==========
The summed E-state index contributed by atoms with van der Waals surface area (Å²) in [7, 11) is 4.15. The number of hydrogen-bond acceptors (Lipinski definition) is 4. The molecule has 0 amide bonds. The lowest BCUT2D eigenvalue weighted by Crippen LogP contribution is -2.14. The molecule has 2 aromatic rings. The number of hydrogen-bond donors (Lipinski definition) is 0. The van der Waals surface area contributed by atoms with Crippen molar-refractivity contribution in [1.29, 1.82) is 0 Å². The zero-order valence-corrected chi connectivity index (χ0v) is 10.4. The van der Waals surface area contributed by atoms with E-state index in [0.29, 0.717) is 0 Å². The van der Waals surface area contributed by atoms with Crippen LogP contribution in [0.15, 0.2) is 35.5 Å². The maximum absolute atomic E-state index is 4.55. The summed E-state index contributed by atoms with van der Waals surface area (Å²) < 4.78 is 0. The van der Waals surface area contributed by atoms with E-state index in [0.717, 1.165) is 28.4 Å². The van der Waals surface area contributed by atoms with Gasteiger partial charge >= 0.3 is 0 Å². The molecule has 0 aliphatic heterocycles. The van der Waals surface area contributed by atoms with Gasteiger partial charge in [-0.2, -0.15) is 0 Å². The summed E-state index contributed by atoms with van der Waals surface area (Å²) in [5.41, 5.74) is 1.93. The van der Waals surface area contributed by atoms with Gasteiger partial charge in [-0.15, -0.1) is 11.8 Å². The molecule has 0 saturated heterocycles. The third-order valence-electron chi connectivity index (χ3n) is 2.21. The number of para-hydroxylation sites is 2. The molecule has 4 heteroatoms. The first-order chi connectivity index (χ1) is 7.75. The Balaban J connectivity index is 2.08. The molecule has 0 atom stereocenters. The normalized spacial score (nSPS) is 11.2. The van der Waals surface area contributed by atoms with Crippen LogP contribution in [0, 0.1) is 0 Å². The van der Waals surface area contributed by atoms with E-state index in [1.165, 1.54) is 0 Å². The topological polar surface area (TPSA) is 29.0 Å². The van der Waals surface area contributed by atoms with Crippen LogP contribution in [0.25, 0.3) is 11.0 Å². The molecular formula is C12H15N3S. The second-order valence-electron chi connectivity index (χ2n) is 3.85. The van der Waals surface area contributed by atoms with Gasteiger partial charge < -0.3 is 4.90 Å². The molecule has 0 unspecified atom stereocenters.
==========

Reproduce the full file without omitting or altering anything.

The summed E-state index contributed by atoms with van der Waals surface area (Å²) in [7, 11) is 4.15. The number of hydrogen-bond acceptors (Lipinski definition) is 4. The molecule has 0 amide bonds. The lowest BCUT2D eigenvalue weighted by Crippen LogP contribution is -2.14. The molecule has 2 aromatic rings. The number of hydrogen-bond donors (Lipinski definition) is 0. The van der Waals surface area contributed by atoms with Crippen molar-refractivity contribution in [1.29, 1.82) is 0 Å². The zero-order valence-corrected chi connectivity index (χ0v) is 10.4. The van der Waals surface area contributed by atoms with E-state index in [0.29, 0.717) is 0 Å². The van der Waals surface area contributed by atoms with Crippen LogP contribution in [0.15, 0.2) is 35.5 Å². The maximum absolute atomic E-state index is 4.55. The summed E-state index contributed by atoms with van der Waals surface area (Å²) < 4.78 is 0. The van der Waals surface area contributed by atoms with E-state index in [0.717, 1.165) is 28.4 Å². The van der Waals surface area contributed by atoms with Gasteiger partial charge >= 0.3 is 0 Å². The molecule has 0 aliphatic heterocycles. The van der Waals surface area contributed by atoms with Gasteiger partial charge in [-0.2, -0.15) is 0 Å². The summed E-state index contributed by atoms with van der Waals surface area (Å²) in [5.41, 5.74) is 1.93. The van der Waals surface area contributed by atoms with Gasteiger partial charge in [-0.15, -0.1) is 11.8 Å². The molecule has 0 saturated heterocycles. The third-order valence-electron chi connectivity index (χ3n) is 2.21. The number of para-hydroxylation sites is 2. The molecule has 4 heteroatoms. The first-order chi connectivity index (χ1) is 7.75. The Balaban J connectivity index is 2.08. The molecule has 0 atom stereocenters. The normalized spacial score (nSPS) is 11.2. The van der Waals surface area contributed by atoms with Crippen LogP contribution in [0, 0.1) is 0 Å². The van der Waals surface area contributed by atoms with E-state index in [1.165, 1.54) is 0 Å². The topological polar surface area (TPSA) is 29.0 Å². The van der Waals surface area contributed by atoms with Crippen LogP contribution in [0.25, 0.3) is 11.0 Å². The molecular formula is C12H15N3S. The second-order valence-electron chi connectivity index (χ2n) is 3.85. The van der Waals surface area contributed by atoms with Gasteiger partial charge < -0.3 is 4.90 Å². The molecule has 0 unspecified atom stereocenters.